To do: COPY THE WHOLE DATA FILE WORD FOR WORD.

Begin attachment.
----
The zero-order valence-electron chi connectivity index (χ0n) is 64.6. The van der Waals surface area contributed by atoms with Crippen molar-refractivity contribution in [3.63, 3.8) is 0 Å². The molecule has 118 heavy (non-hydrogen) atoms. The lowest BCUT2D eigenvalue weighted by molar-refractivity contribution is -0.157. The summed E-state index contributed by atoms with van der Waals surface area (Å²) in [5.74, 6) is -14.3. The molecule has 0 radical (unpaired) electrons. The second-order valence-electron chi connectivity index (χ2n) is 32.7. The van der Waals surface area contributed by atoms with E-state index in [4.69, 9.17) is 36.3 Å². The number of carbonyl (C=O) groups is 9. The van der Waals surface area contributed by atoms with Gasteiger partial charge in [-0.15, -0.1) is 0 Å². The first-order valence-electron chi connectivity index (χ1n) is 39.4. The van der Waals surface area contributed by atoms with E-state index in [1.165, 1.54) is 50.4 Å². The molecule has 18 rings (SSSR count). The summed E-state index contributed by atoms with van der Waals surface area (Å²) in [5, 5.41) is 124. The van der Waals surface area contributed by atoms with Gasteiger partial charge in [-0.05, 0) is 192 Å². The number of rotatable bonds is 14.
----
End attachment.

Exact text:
The zero-order valence-electron chi connectivity index (χ0n) is 64.6. The van der Waals surface area contributed by atoms with Crippen molar-refractivity contribution in [3.63, 3.8) is 0 Å². The molecule has 118 heavy (non-hydrogen) atoms. The lowest BCUT2D eigenvalue weighted by molar-refractivity contribution is -0.157. The summed E-state index contributed by atoms with van der Waals surface area (Å²) in [5.74, 6) is -14.3. The molecule has 0 radical (unpaired) electrons. The second-order valence-electron chi connectivity index (χ2n) is 32.7. The van der Waals surface area contributed by atoms with E-state index in [4.69, 9.17) is 36.3 Å². The number of carbonyl (C=O) groups is 9. The van der Waals surface area contributed by atoms with Gasteiger partial charge in [-0.15, -0.1) is 0 Å². The first-order valence-electron chi connectivity index (χ1n) is 39.4. The van der Waals surface area contributed by atoms with E-state index in [1.165, 1.54) is 50.4 Å². The molecule has 18 rings (SSSR count). The summed E-state index contributed by atoms with van der Waals surface area (Å²) in [5, 5.41) is 124. The van der Waals surface area contributed by atoms with Gasteiger partial charge in [-0.05, 0) is 192 Å². The number of rotatable bonds is 14.